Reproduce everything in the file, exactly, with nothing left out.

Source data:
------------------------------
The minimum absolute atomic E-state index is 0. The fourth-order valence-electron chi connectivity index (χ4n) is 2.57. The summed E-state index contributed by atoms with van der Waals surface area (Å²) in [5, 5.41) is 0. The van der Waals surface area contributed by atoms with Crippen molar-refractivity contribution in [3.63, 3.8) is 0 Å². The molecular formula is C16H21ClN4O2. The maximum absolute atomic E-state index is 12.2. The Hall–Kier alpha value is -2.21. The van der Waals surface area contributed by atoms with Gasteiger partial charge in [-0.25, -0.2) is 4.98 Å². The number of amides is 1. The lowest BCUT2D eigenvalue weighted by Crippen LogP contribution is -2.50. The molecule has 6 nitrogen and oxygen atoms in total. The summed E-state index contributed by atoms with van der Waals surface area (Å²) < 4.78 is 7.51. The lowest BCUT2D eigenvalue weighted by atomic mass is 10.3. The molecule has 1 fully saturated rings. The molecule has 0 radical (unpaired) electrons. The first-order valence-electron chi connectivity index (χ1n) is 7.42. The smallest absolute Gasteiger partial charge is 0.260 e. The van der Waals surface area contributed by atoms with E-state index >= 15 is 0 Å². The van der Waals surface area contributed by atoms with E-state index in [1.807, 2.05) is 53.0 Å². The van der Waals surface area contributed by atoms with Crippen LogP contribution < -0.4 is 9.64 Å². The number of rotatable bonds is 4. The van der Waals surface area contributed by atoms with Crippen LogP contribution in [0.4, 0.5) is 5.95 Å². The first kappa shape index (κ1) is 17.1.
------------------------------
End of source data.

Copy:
The minimum absolute atomic E-state index is 0. The fourth-order valence-electron chi connectivity index (χ4n) is 2.57. The summed E-state index contributed by atoms with van der Waals surface area (Å²) in [5, 5.41) is 0. The van der Waals surface area contributed by atoms with Crippen molar-refractivity contribution in [3.63, 3.8) is 0 Å². The molecular formula is C16H21ClN4O2. The maximum absolute atomic E-state index is 12.2. The Hall–Kier alpha value is -2.21. The van der Waals surface area contributed by atoms with Gasteiger partial charge in [-0.25, -0.2) is 4.98 Å². The number of amides is 1. The lowest BCUT2D eigenvalue weighted by Crippen LogP contribution is -2.50. The molecule has 6 nitrogen and oxygen atoms in total. The summed E-state index contributed by atoms with van der Waals surface area (Å²) < 4.78 is 7.51. The lowest BCUT2D eigenvalue weighted by atomic mass is 10.3. The molecule has 1 fully saturated rings. The molecule has 0 radical (unpaired) electrons. The first-order valence-electron chi connectivity index (χ1n) is 7.42. The smallest absolute Gasteiger partial charge is 0.260 e. The van der Waals surface area contributed by atoms with E-state index >= 15 is 0 Å². The van der Waals surface area contributed by atoms with E-state index in [1.807, 2.05) is 53.0 Å². The van der Waals surface area contributed by atoms with Crippen LogP contribution < -0.4 is 9.64 Å². The number of rotatable bonds is 4. The van der Waals surface area contributed by atoms with Crippen LogP contribution in [0.4, 0.5) is 5.95 Å². The first kappa shape index (κ1) is 17.1.